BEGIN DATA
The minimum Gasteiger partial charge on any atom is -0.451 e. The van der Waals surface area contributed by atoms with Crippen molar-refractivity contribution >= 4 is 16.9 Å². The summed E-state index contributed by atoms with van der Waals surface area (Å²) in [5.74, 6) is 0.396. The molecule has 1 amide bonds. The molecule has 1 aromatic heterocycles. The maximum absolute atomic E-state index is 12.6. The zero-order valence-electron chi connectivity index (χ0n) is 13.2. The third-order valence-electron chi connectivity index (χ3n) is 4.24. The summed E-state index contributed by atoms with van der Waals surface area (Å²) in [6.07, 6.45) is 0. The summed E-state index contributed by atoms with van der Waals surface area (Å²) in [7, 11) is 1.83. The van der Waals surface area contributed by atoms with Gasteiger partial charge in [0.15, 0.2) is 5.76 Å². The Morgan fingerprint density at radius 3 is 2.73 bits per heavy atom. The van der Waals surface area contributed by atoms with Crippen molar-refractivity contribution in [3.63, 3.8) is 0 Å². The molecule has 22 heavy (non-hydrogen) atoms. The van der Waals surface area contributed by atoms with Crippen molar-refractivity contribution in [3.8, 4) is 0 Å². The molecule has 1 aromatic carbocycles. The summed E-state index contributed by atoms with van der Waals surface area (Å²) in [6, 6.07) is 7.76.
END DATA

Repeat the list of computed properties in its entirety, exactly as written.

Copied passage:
The minimum Gasteiger partial charge on any atom is -0.451 e. The van der Waals surface area contributed by atoms with Crippen molar-refractivity contribution >= 4 is 16.9 Å². The summed E-state index contributed by atoms with van der Waals surface area (Å²) in [5.74, 6) is 0.396. The molecule has 1 amide bonds. The molecule has 1 aromatic heterocycles. The maximum absolute atomic E-state index is 12.6. The zero-order valence-electron chi connectivity index (χ0n) is 13.2. The third-order valence-electron chi connectivity index (χ3n) is 4.24. The summed E-state index contributed by atoms with van der Waals surface area (Å²) in [6.07, 6.45) is 0. The summed E-state index contributed by atoms with van der Waals surface area (Å²) in [7, 11) is 1.83. The van der Waals surface area contributed by atoms with Gasteiger partial charge in [0.15, 0.2) is 5.76 Å². The Morgan fingerprint density at radius 3 is 2.73 bits per heavy atom. The van der Waals surface area contributed by atoms with Crippen molar-refractivity contribution in [3.63, 3.8) is 0 Å². The molecule has 22 heavy (non-hydrogen) atoms. The van der Waals surface area contributed by atoms with Crippen molar-refractivity contribution in [3.8, 4) is 0 Å². The molecule has 1 aromatic carbocycles. The summed E-state index contributed by atoms with van der Waals surface area (Å²) in [6, 6.07) is 7.76.